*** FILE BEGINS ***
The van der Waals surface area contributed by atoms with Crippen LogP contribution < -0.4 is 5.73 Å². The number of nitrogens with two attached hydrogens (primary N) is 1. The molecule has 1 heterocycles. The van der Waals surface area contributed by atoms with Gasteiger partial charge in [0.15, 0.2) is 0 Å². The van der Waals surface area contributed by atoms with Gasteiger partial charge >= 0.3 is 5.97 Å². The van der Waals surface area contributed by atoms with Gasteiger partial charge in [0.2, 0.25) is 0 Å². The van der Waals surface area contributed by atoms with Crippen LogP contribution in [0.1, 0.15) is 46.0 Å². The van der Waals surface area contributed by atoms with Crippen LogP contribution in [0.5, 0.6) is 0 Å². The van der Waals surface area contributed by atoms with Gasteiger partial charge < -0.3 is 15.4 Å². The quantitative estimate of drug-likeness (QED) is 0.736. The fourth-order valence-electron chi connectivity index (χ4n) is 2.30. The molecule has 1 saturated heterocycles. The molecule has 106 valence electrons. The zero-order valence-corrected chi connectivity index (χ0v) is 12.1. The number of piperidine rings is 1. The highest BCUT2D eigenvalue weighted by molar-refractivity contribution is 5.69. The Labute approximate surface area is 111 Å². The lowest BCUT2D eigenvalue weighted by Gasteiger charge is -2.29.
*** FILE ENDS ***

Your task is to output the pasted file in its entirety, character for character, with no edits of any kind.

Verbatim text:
The van der Waals surface area contributed by atoms with Crippen LogP contribution < -0.4 is 5.73 Å². The number of nitrogens with two attached hydrogens (primary N) is 1. The molecule has 1 heterocycles. The van der Waals surface area contributed by atoms with Gasteiger partial charge in [0.15, 0.2) is 0 Å². The van der Waals surface area contributed by atoms with Gasteiger partial charge >= 0.3 is 5.97 Å². The van der Waals surface area contributed by atoms with Gasteiger partial charge in [0.2, 0.25) is 0 Å². The van der Waals surface area contributed by atoms with Crippen LogP contribution in [0.1, 0.15) is 46.0 Å². The van der Waals surface area contributed by atoms with Crippen LogP contribution in [0.5, 0.6) is 0 Å². The van der Waals surface area contributed by atoms with Gasteiger partial charge < -0.3 is 15.4 Å². The quantitative estimate of drug-likeness (QED) is 0.736. The fourth-order valence-electron chi connectivity index (χ4n) is 2.30. The molecule has 1 saturated heterocycles. The molecule has 106 valence electrons. The zero-order valence-corrected chi connectivity index (χ0v) is 12.1. The number of piperidine rings is 1. The highest BCUT2D eigenvalue weighted by molar-refractivity contribution is 5.69. The Labute approximate surface area is 111 Å². The lowest BCUT2D eigenvalue weighted by Gasteiger charge is -2.29.